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The Nandotsav – Birth ceremony of Lord Sri Krishna Taken from Srimad Bhagavatam 10th Canto, 5th Chapter, translated by H.D.G. Srila A.C. Bhaktivedanta Swami Prabhupada.

As described in this chapter, Nanda Maharaja very gorgeously performed the birth ceremony for his newborn child. Then he went to Kamsa to pay taxes due and met his intimate friend Vasudeva.

There was great jubilation all over Vrindavana due to Krishna’s birth. Everyone was overwhelmed with joy. Therefore the King of Vraja, Maharaja Nanda, wanted to perform the birth ceremony for his child, and this he did. During this great festival, Nanda Maharaja gave in charity to all present whatever they desired. After the festival, Nanda Maharaja put the cowherd men in charge of protecting Gokula, and then he went to Mathura to pay official taxes to Kamsa. In Mathura, Nanda Maharaja met Vasudeva. Nanda Maharaja and Vasudeva were brothers, and Vasudeva praised Nanda Maharaja’s good fortune because he knew that Krishna had accepted Nanda Maharaja as His father. When Vasudeva inquired from Nanda Maharaja about the welfare of the child, Nanda Maharaja informed him all about Vrindavana, and Vasudeva was very much satisfied by this, although he expressed his grief because Devaki’s many children had been killed by Kamsa. Nanda Maharaja consoled Vasudeva by saying that everything happens according to destiny and that one who knows this is not aggrieved. Expecting many disturbances in Gokula, Vasudeva then advised Nanda Maharaja not to wait in Mathura, but to return to Vrindavana as soon as possible. Thus Nanda Maharaja took leave of Vasudeva and returned to Vrindavana with the other cowherd men on their bullock carts.

SB 10.5.1-2

sri-suka uvaca
nandas tv atmaja utpanne
jatahlado maha-manah
ahuya vipran veda-jnan
snatah sucir alankritah
vacayitva svastyayanam
jata-karmatmajasya vai
karayam asa vidhivat
pitri-devarcanam tatha

Sukadeva Gosvami said: Nanda Maharaja was naturally very magnanimous, and when Lord Sri Krishna appeared as his son, he was overwhelmed by jubilation. Therefore, after bathing and purifying himself and dressing himself properly, he invited brahmanas who knew how to recite Vedic mantras. After having these qualified brahmanas recite auspicious Vedic hymns, he arranged to have the Vedic birth ceremony celebrated for his newborn child according to the rules and regulations, and he also arranged for worship of the demigods and forefathers.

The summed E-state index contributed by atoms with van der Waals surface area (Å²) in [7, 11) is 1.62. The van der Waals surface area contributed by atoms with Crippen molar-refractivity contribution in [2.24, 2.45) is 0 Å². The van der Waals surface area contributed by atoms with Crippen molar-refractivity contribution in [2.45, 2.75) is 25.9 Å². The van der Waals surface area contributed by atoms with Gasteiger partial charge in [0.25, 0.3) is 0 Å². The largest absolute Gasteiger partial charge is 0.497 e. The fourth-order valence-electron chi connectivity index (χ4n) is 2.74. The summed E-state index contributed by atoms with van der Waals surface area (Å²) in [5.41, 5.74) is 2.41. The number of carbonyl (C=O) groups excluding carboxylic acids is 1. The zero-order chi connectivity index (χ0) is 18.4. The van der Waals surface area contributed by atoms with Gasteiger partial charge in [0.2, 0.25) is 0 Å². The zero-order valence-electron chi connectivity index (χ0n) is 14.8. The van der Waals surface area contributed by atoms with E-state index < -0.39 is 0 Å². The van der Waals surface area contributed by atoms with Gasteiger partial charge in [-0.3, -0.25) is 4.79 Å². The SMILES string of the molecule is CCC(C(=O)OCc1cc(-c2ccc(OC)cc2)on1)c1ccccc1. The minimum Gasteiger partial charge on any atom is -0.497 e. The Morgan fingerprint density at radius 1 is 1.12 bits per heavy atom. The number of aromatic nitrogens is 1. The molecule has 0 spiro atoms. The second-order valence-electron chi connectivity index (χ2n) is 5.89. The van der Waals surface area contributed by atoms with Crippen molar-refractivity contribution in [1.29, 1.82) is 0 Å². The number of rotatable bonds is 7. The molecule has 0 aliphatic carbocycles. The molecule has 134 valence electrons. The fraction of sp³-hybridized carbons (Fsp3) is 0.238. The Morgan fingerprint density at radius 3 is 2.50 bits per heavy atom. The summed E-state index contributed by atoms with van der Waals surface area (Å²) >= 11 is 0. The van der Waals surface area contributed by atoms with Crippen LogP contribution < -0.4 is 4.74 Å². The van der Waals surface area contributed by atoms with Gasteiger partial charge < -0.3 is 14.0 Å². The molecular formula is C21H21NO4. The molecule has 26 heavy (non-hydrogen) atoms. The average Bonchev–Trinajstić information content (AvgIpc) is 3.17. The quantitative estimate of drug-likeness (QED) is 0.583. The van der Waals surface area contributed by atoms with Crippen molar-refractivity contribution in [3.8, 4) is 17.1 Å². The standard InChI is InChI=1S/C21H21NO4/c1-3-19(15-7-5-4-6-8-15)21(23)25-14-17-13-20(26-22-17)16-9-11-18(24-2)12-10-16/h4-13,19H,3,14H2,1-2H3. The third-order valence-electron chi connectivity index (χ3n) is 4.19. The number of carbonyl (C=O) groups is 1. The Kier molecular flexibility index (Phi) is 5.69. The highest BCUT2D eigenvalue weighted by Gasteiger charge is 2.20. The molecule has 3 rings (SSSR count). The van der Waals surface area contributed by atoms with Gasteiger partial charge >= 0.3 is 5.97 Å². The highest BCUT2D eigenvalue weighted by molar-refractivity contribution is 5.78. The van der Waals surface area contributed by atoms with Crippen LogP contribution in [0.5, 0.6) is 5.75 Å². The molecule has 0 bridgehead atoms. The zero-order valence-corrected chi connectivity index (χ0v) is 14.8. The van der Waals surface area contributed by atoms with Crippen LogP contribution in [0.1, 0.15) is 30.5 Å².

Srila Visvanatha Cakravarti Thakura has discussed the significance of the words nandas tu. The word tu, he says, is not used to fulfill the sentence, because without tu the sentence is complete. Therefore the word tu is used for a different purpose. Although Krishna appeared as the son of Devaki, Devaki and Vasudeva did not enjoy the jata-karma, the festival of the birth ceremony. Instead, this ceremony was enjoyed by Nanda Maharaja, as stated here (nandas tv atmaja utpanne jatahlado maha-manah). When Nanda Maharaja met Vasudeva, Vasudeva could not disclose, “Your son Krishna is actually my son. You are His father in a different way, spiritually.” Because of fear of Kamsa, Vasudeva could not observe the festival for Krishna’s birth, Nanda Maharaja, however, took full advantage of this opportunity.

The jata-karma ceremony can take place when the umbilical cord, connecting the child and the placenta, is cut. However, since Krishna was brought by Vasudeva to the house of Nanda Maharaja, where was the chance for this to happen? In this regard, Visvanatha Cakravarti Thakura desires to prove with evidence from many sastras that Krishna actually took birth as the son of Yasoda before the birth of Yogamaya, who is therefore described as the Lord’s younger sister. Even though there may be doubts about the cutting of the umbilical cord, and even though it is possible that this was not done, when the Supreme Personality of Godhead appears, such events are regarded as factual. Krishna appeared as Varahadeva from the nostril of Brahma, and therefore Brahma is described as the father of Varahadeva. Also significant are the words karayam asa vidhivat. Being overwhelmed with jubilation over the birth of his son, Nanda Maharaja did not see whether the cord was cut or not. Thus he performed the ceremony very gorgeously. According to the opinion of some authorities, Krishna was actually born as the son of Yasoda. In any case, without regard for material understandings, we can accept that Nanda Maharaja’s celebration for the ceremony of Krishna’s birth was proper. This ceremony is therefore well known everywhere as Nandotsava.